2015 Wolf Year in Review

Rogue Pack pups, John Stephenson photo credit

Once again, I’ve compiled wolf news highlights for the past year. This is a challenging task and I’m sure there are many news worthy events that I’ve missed. Feel free to add events in the comment section. I appreciate your help! Thanks to Defenders of Wildlife, Oregon Wild and Wally Sykes for their posts on wolf news. This has made my work much easier. For an update specific to Great Lakes wolves read Rachel Tilseth’s post on her blog, Wolves of Douglas County.  Rick Lamplugh has also written a state by state review of wolves in the lower 48. With all of these offerings, readers have a  thorough update on what has been going on, and what is in the future, for Canis lupus.

January 2015: This month marked the twentieth anniversary of the reintroduction of wolves to Yellowstone National Park and central Idaho’s Frank Church River of No Return Wilderness.  The auspicious event was commemorated at YNP with a gathering of some of the folks responsible for the reintroduction, including Carter Niemeyer, Dr. Doug Smith and Suzanna Stone.

In Oregon, Journey’s pack was officially named the Rogue Pack, not because they’re rogues but because they range in and near the Rogue River-Siskiyou National Forest. Also, a new adult male wolf was seen via trail camera in the Keno area just north of the Oregon-California border, marking further progression of wolves to southern Oregon. Later in the month, another wolf was spotted in the Keno Unit, this one a large black animal. Oregon Department of Fish and Wildlife (ODFW) reports that there are now nine known wolf packs in Oregon, all of them breeding except for the Imnaha pack. These numbers triggered a move to phase two of the state’s wolf recovery plan.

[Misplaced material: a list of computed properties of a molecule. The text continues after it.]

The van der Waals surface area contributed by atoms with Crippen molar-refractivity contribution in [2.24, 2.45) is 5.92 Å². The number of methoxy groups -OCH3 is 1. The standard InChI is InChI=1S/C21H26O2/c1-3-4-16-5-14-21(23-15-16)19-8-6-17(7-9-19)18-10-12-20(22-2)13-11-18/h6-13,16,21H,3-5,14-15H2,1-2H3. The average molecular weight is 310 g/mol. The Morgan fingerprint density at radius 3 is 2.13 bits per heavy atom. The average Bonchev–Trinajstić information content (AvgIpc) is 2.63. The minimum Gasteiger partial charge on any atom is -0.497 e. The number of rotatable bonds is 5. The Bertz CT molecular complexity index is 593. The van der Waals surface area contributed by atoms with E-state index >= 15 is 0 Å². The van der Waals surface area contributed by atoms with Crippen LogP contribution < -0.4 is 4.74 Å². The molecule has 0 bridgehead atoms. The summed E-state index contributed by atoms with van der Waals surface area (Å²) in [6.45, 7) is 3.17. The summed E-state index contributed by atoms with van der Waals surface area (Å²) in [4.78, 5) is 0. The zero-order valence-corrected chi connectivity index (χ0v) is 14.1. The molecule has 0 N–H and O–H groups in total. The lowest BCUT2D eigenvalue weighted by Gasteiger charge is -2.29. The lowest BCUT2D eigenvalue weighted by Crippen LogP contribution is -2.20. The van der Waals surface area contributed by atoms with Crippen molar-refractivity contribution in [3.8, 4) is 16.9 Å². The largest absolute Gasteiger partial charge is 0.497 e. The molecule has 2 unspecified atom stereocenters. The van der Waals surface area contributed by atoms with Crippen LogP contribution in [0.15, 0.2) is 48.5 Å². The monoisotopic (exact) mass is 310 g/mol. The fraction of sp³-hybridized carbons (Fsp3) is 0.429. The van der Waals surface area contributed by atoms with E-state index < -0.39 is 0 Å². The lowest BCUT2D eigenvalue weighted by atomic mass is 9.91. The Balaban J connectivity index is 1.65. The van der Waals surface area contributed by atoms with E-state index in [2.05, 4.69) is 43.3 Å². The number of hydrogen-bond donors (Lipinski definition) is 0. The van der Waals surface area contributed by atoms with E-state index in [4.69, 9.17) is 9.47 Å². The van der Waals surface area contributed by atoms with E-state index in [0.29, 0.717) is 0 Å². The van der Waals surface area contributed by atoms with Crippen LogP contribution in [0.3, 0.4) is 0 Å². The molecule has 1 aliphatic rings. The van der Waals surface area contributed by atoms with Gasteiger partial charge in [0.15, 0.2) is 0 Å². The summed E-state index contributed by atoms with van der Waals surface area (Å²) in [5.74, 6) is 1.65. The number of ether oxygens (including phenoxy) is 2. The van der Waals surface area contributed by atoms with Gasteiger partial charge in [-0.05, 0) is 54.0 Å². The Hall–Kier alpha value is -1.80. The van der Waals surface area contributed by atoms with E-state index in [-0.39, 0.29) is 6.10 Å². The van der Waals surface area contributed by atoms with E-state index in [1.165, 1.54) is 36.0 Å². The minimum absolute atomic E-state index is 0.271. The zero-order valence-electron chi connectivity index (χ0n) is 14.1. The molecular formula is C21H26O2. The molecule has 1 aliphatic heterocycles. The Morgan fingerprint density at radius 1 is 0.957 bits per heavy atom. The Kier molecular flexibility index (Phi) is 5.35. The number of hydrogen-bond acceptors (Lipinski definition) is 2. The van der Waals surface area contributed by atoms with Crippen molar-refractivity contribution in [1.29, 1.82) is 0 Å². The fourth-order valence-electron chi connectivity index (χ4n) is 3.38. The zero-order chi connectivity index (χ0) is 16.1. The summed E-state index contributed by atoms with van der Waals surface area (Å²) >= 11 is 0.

February 2015: The North Carolina wildlife commission calls for an end to the 27 year old Red wolf project, requesting that the US Fish and Wildlife Service capture all wolves that were released on private property. Reasons given include wolves eating too many deer and breeding with coyotes. book cover

March 2015:  Some grim  statistics: Wolves killed so far this season in Idaho total 116 by hunting and 94 by trapping. Montana reports 127 lost to hunting and 77 to trapping. This comes to a total of 420 for the season. The total number of wolves killed since Federal delisting (not including lethal control by Wildlife Services) is 2,323.

In Washington state, an overly friendly wolf was caught up and relocated to Wolf Haven International in Tenino. Ione, the only remaining member of her family group, sought company with dogs near her namesake town of Ione. Rather than euthanize the wolf for her potentially problematic behavior, state officials trapped her and took her to safe refuge where she happily resides with a wolf-dog hybrid named Luca.

Ione, photo credit Wolf Haven

Idaho Fish and Game reports the completion of a wolf cull program in the Lolo zone in the northern part of the state. Wildlife Service agents killed 19 wolves in late February. The costs for this helicopter extermination was not released. The expense was financed with Wolf Depredation Control Board money funded through the purchase of hunting licenses. Defenders revealed that in 2014, “31 wolves (were lethally removed) between July and January – which comes out to $4,516 per wolf.” In the press release, Fish and Game justified their actions with this statement: “The overall objective is to maintain a smaller, but self-sustaining, population of wolves in the Lolo zone to allow the elk population to increase.”

April 2015:  Two Mexican wolves were released by U.S. Fish and Wildlife Service, boosting the number of Canis lupus baileyi in the southwest to over 100. The wolves released were a mated pair and the female was pregnant. This new family group will bring much needed genetic diversity to the Mexican wolf population.